Mar 14th 2021
EXTRACT: "A blockchain company has bought a piece of Banksy artwork and burnt it. But instead of destroying the value of the art, they claim to have made it more valuable, because it was sold as a piece of blockchain art. The company behind the stunt, called Injective Protocol, bought the screen print from a New York gallery. They then live-streamed its burning on the Twitter account BurntBanksy. But why would anyone buy a piece of art just to burn it? Understanding the answer requires us to delve into the tricky world of blockchain or “NFT” art."
Mar 14th 2021
EXTRACT: "Exercise is good for your health at every age – and you can reap the benefits no matter how late in life you start. But our latest research has shown another benefit of being physically active throughout life. We found that in the US, people who were more physically active as teenagers and throughout adulthood had lower healthcare costs."
Mar 10th 2021
EXTRACT: "Although around one in 14 people over 65 have Alzheimer’s disease, there’s still no cure, and no way to prevent the disease from progressing. But a recent study may bring us one step closer to preventing Alzheimer’s. The trial, which was conducted on animals, has found a specific molecule can prevent the buildup of a toxic protein known to cause Alzheimer’s in the brain."
Feb 24th 2021
EXTRACT: "The art historian George Kubler observed that scholars in the humanities “pretend to despise measurement because of its ‘scientific’ nature.” As if to illustrate his point Robert Storr, former dean of Yale’s School of Art, declared that artistic success is “completely unquantifiable.” In fact, however, artistic success can be quantified, in several ways. One of these is based on the analysis of texts produced by art scholars, and this measure can give us a systematic understanding of how changes in recent art have produced changes in the canon of art history."
Feb 24th 2021
EXTRACT: "The most politically sensitive option we looked at was the virus escaping from a laboratory. We concluded this was extremely unlikely."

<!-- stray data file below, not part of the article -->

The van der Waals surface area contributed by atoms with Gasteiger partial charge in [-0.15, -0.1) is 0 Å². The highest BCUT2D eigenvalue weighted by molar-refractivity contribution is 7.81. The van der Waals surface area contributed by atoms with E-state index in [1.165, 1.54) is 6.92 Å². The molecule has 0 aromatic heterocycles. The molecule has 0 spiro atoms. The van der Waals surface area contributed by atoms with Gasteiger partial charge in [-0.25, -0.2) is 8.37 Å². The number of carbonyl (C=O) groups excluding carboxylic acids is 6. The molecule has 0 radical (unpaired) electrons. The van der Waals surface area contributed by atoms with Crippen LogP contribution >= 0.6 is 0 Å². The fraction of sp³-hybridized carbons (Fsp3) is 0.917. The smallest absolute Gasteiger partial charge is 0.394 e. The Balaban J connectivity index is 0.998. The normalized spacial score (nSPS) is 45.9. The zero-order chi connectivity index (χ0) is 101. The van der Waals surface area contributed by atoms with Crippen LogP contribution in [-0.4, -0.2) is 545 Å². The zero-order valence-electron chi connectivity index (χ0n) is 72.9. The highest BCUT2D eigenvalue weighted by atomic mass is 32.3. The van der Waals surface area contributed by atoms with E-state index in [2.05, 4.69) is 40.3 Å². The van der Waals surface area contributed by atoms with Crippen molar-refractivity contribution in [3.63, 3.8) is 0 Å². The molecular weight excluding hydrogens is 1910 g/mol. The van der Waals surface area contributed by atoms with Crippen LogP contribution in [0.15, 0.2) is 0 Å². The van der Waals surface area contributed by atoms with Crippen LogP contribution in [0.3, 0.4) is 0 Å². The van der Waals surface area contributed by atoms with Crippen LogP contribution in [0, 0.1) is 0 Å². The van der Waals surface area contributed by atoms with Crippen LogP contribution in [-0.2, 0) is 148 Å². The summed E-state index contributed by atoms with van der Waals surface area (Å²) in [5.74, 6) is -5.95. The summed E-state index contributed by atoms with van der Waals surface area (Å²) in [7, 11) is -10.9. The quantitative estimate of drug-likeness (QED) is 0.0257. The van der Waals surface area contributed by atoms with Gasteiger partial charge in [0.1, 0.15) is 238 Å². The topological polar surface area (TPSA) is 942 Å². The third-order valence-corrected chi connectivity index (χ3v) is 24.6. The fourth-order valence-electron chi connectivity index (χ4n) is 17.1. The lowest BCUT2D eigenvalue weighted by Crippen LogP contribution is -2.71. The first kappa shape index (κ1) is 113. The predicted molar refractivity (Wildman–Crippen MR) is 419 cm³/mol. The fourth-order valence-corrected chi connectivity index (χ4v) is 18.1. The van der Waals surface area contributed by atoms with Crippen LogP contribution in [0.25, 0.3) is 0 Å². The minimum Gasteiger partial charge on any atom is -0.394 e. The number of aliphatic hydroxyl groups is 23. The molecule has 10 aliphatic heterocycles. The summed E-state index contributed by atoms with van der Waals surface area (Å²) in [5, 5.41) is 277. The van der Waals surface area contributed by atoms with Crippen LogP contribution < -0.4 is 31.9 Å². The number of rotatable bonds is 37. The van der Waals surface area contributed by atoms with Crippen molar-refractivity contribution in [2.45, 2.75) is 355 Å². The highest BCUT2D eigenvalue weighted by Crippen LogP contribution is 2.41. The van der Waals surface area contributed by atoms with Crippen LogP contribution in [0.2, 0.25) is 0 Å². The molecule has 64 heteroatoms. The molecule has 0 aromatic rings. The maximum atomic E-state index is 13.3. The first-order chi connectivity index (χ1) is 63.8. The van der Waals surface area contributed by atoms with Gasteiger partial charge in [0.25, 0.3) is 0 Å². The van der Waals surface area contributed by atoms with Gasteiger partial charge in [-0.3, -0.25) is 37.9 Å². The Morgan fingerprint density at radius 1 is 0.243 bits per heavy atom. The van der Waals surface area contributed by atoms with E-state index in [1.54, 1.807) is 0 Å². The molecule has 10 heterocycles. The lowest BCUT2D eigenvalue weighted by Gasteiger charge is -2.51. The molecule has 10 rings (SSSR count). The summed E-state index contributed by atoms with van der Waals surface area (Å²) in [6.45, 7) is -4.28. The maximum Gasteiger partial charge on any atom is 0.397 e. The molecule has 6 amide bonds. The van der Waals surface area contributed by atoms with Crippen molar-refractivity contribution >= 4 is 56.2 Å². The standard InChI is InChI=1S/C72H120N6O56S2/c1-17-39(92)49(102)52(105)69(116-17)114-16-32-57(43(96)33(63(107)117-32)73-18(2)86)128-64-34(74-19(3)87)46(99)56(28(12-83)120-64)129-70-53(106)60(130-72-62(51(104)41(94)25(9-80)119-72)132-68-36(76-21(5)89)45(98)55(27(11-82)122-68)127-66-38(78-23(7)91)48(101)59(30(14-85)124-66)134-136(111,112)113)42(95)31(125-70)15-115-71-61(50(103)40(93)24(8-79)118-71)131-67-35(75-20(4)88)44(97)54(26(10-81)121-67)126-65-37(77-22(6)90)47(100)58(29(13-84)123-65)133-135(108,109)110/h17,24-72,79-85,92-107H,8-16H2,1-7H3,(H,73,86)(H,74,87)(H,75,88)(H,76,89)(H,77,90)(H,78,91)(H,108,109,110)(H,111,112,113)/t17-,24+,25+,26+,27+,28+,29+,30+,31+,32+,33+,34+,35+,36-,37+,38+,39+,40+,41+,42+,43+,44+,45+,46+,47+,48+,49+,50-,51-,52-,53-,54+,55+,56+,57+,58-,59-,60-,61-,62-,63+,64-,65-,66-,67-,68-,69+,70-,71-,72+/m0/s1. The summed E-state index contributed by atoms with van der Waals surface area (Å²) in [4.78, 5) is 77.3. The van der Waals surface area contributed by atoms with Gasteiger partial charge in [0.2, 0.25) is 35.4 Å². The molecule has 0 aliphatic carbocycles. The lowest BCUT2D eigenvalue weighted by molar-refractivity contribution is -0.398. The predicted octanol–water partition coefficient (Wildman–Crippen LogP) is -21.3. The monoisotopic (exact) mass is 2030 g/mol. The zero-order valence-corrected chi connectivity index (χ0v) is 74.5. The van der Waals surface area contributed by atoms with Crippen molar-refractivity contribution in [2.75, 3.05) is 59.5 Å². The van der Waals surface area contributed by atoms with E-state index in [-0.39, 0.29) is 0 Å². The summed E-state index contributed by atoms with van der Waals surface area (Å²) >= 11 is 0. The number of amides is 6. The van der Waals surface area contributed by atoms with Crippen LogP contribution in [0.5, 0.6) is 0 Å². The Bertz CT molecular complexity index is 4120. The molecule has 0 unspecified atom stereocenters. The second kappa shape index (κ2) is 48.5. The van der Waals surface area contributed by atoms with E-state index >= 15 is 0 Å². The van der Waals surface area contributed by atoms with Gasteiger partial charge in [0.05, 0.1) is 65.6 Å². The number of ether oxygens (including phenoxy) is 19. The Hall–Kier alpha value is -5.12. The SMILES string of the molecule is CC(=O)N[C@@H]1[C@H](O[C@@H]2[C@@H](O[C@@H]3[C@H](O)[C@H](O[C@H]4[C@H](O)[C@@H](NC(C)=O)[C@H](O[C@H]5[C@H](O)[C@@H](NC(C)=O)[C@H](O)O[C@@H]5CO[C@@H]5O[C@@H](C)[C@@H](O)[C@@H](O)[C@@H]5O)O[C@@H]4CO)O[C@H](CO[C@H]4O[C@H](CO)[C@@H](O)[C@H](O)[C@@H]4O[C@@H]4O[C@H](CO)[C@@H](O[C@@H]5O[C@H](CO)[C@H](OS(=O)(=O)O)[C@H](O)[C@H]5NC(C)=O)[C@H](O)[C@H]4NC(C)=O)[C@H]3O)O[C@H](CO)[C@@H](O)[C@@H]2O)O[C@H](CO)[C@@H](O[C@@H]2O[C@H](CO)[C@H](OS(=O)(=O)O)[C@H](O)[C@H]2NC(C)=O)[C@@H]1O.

Feb 16th 2021
EXTRACT: ".... these men were completely unaware that they had put their lives in the hands of doctors who not only had no intention of healing them but were committed to observing them until the final autopsy – since it was believed that an autopsy alone could scientifically confirm the study’s findings. As one researcher wrote in a 1933 letter to a colleague, “As I see, we have no further interest in these patients until they die.” ...... The unquestionable ethical failure of Tuskegee is one with which we must grapple, and of which we must never lose sight, lest we allow such moral disasters to repeat themselves. "
Feb 14th 2021
EXTRACT: "In 2010 Carlos Rodriguez, the president of Buenos Aires' Universidad del CEMA, created the world's first - and only - Center for Creativity Economics.  During the next ten years, the CCE presented a number of short courses and seminars.  But the most important of its events was an annual lecture by an Argentine artist, who was given a Creative Career Award."
Feb 11th 2021
EXTRACT: "It’s not hard to see why. Although AI systems outperform humans in tasks that are often associated with a “high level of intelligence” (playing chess, Go, or Jeopardy), they are nowhere close to excelling at tasks that humans can master with little to no training (such as understanding jokes). What we call “common sense” is actually a massive base of tacit knowledge – the cumulative effect of experiencing the world and learning about it since childhood. Coding common-sense knowledge and feeding it into AI systems is an unresolved challenge. Although AI will continue to solve some difficult problems, it is a long way from performing many tasks that children undertake as a matter of course."
Feb 7th 2021
EXTRACT: "When it comes to being fit and healthy, we’re often reminded to aim to walk 10,000 steps per day. This can be a frustrating target to achieve, especially when we’re busy with work and other commitments. Most of us know by now that 10,000 steps is recommended everywhere as a target to achieve – and yet where did this number actually come from?"